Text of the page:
|Figure 3: HR diagram of KPNO-Tau-3 and 8 (on top of each other) and KPNO-Tau-5. The values represented by asterisks and open stars were derived from Ic and Ks magnitudes, respectively.|
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Figure 3 displays the HR diagram. The isochrones and evolutionary tracks -solid and dashed lines, respectively- are from Baraffe et al. (1998). Asterisks and open stars correspond to bolometric luminosities obtained from Ic and Ks, respectively. Note that the plotted values for KPNO-Tau-3 and KPNO-Tau-8 have been offset by an arbitrary small shift, as they practically coincide. For this particular diagram, we made use of the effective temperature scale by Luhman (1999). Other temperature scales, such as that from Leggett et al. (2001), would shift the location of these three objects to the right hand-side, making them younger and less massive. Note, however, that Luhman' scale has been tuned specifically for the model we are using here. In any case, irrespectively of the selection of models (alternative models are, for instance, Burrows et al. 1997; D'Antona & Mazzitelli 1994, 1997, 1998; Chabrier et al. 2000; Baraffe et al. 2002), bolometric corrections and effective temperature scale, these members are at or below the substellar frontier and have an age of about 3 Myr.
|Figure 4: Color-color diagram. The position of the Taurus BD candidates are indicated with large asterisks. Crosses indicate the position of classical T Tauri stars belonging to the Orion stellar population (Herbig & Bell 1988). The thick-solid and dashed lines correspond to the loci of the main sequence stars (from Bessell & Brett 1988; Kirkpatrick et al. 2000; Leggett et al. 2001) and CTT stars (Meyer et al. 1997; Barrado y Navascués et al. 2003), respectively.|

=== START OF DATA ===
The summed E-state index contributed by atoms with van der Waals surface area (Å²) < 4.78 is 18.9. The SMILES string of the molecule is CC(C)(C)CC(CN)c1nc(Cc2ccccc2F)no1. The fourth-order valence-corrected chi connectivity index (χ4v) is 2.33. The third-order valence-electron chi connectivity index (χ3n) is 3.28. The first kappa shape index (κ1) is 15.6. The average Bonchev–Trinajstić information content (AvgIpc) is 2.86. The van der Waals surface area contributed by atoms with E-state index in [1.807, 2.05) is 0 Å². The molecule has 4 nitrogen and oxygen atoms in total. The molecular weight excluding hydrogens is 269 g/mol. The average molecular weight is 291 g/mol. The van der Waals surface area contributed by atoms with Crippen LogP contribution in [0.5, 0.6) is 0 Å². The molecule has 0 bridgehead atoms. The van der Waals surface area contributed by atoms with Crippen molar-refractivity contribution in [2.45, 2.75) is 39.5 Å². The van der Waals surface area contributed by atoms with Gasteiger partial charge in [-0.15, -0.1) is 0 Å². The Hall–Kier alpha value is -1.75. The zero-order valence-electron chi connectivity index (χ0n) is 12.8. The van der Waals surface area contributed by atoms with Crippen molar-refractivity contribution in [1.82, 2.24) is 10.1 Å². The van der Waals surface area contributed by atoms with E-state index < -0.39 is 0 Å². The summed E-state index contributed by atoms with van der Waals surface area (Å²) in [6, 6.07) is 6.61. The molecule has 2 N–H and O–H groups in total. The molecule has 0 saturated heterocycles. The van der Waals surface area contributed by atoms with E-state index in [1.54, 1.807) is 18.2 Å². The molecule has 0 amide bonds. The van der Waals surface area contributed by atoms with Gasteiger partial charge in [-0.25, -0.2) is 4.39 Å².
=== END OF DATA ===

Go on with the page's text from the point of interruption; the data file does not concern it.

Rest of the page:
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None of our three targets seems to show either forbidden lines, characteristics of outflows, or near infrared excess, coming from an accretion disk. Figure 4 compares the colors (Ic-J) and (H-Ks), and includes the Main Sequence locus (Bessell & Brett 1988; Kirkpatrick et al. 2000; Leggett et al. 2001), the classical T Tauri stars locus (Meyer et al. 1997; Barrado y Navascués et al. 2003) and classical T Tauri stars from Orion (Herbig & Bell 1988). As can be seen, the Taurus objects have photometric properties (data from 2MASS) similar to those of MS stars of similar spectral type and, as stated above, no near-IR excess is seen. This by itself, does not prove or disprove the presence of a circum(sub)stellar disk, since a hole can be present or the disk temperature can be very cold. Moreover, the IR excess depends on the orientation of the disk. See, for example, the case of LS-RCrA 1, an M 6.5 brown dwarf in the RCrA dark cloud (Barrado y Navascués et al. 2004a). Additional observations at longer wavelengths, more sensitive to cooler disks, both from ground-based telescopes and space-borne instruments such as those in the Spitzer Space Telescope, can help to shed some light in this issue.
|Figure 5: H profiles. The instrumental profile is included as a dashed line ( top spectrum).|